Catching the Peahen

"when you met me two years ago, did you ever think one day we would be chasing a peahen through a soybean field?"

The field is wet. The soybeans are only a foot tall, so it’s easy to get a shoe on either side of the row. As my legs brush against their leaves, rain droplets from the storm earlier today soak through my trainers.

“Are we allowed to be walking through here?” I call over the fence to our new neighbor.

“Oh yea, it’s fine,” he replies. “The deer do more damage than you’ll do in there. And the farmers are good people.” This makes me feel better but I still keep my eyes pointed down at my feet to make sure I don’t step on any of the stalks.

Ironically, before Sara, Ellen, and I left for dinner, I’d realized I left my phone on the kitchen table. I even announced to the car that no one could possibly need me in the two short hours that we would be having dinner at Bob Evans down M50, so I wasn’t going in to get it.

Then as fate would have it, halfway through enjoying our omelettes, Beau texted our house chat. Ellen looked down at her phone, and calmly informed the table that Dahlia, our peahen, had somehow escaped and we would need to pick her up from the neighbors on the way home.

Now, Dahlia lives in the chicken run. It’s an 8 by 20 fenced box. How she got out, and somehow took flight without anyone noticing, is still a mystery. Thankfully, pea fowl only fly about a mile. So she didn’t go far. 

When we pulled into the neighbors’ yard it was completely quiet. We knocked on the door and poked our heads inside the barns but there was no sign of Dahlia. So Ellen and I dropped Ness and Sara off at home and went back out to search for her. 

Beau said the farm that called was west of our house. So we drove west, scanning the trees with our eyes. Pea hens like to roost high off the ground, so we assumed she’d only flown until she found good tree coverage, then posted up.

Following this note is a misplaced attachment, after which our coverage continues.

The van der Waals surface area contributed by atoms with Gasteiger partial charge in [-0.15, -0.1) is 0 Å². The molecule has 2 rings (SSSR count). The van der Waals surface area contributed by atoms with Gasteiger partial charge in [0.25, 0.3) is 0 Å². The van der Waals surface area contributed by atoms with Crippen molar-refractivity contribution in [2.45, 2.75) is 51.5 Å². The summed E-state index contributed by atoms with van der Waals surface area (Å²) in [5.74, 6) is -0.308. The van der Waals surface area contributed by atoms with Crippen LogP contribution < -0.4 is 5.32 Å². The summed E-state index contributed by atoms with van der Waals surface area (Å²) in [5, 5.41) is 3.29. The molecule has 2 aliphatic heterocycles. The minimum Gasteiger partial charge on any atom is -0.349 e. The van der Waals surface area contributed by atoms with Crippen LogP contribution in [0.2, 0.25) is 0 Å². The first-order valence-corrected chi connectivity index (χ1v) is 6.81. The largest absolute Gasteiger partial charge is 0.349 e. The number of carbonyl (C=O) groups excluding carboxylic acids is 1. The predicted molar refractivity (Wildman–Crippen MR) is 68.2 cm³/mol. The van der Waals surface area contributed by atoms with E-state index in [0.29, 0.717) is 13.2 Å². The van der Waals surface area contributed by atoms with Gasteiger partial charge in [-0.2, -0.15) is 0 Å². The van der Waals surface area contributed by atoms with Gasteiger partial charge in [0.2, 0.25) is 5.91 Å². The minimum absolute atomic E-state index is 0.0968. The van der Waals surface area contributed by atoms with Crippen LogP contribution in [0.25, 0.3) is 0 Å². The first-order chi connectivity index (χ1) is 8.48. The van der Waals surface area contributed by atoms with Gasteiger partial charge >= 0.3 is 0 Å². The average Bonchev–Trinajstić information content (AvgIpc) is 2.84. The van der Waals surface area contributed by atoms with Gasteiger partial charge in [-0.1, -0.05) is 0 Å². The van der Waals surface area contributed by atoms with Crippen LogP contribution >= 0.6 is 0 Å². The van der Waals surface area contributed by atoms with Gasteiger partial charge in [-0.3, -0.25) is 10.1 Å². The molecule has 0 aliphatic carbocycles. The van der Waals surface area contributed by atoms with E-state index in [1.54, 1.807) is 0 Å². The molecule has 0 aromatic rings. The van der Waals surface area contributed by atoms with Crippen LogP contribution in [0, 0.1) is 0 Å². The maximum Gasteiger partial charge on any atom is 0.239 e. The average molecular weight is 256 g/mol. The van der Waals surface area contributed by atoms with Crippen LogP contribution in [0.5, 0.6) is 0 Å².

We drove north, scanned around, drove further and further until there was no way she could be that far. 


We finally decided to give up and drive home. Then we saw one of our neighbors staring suspiciously into one of his tall trees.

We’d already driven by this house multiple times. It has an 8 foot fence and a large metal gate with stickers implying that the family inside has potentially dangerous dog(s) and guns and isn’t afraid to use them.  

“Why does this house have so much security?” Ellen asks. I don’t know the answer, but I’m also not keen on finding out. 

“Ask him, ask him, ask him,” she pressures me, as our car crawls by. 

“No, I’m shy,” I reply. 

“Ask him!” she says again, rolling down the window. 

“Um excuse me,” I say in my sweetest voice. The man turns around and looks our way. “We lost our pea hen, have you seen her?” 

“I’m looking at her right now. Come on inside!” 

We spent the next 30-60 minutes bonding with our new neighbor, meeting his goats, and taking turns climbing a really tall ladder with a salmon net and garden hose to try and coax Dahlia out of the tree. 

Ellen is the better chicken wrangler, so she stood under the tree, waiting to catch her as she came down. Then, after I failed miserably, we decided to switch. 

“You go on the other side of the fence with the second salmon net. Then if she comes down on your side, you catch her, and if she comes down on this side, you throw the net over the fence and I’ll get her,” new neighbor schemed. 

I took off through the front garden, around the gate and into the soybean field. 

“She’s down on that side already,” New Neighbor called out to me. Dang, Ellen got her down fast. “Ellen is on her way over there. Wait for her so you guys can get on either side of her.” 

Dahlia pranced quickly through the field towards the back of the yard. New Neighbor and his trusty goats kept an eye on her and gave us her position while we carefully traversed the soy beans, pushing her towards the weeds and asparagus patch at the back of his property. 

We got on either side of the weed patch, I pressed forward so Ellen could trap her-


Once she was safely in Ellen’s arms, we tossed the salmon nets over the fence and thanked our new neighbor for all of his help. 

“I’m just glad to help you get your pet back,” he said. “I don’t know what I would do if one of these girls got out.” I pet his cute goats on their snouts to thank them for their help. 

Final Summation: Pea Hens are sneakier than they look and never judge your neighbor by their garden gate.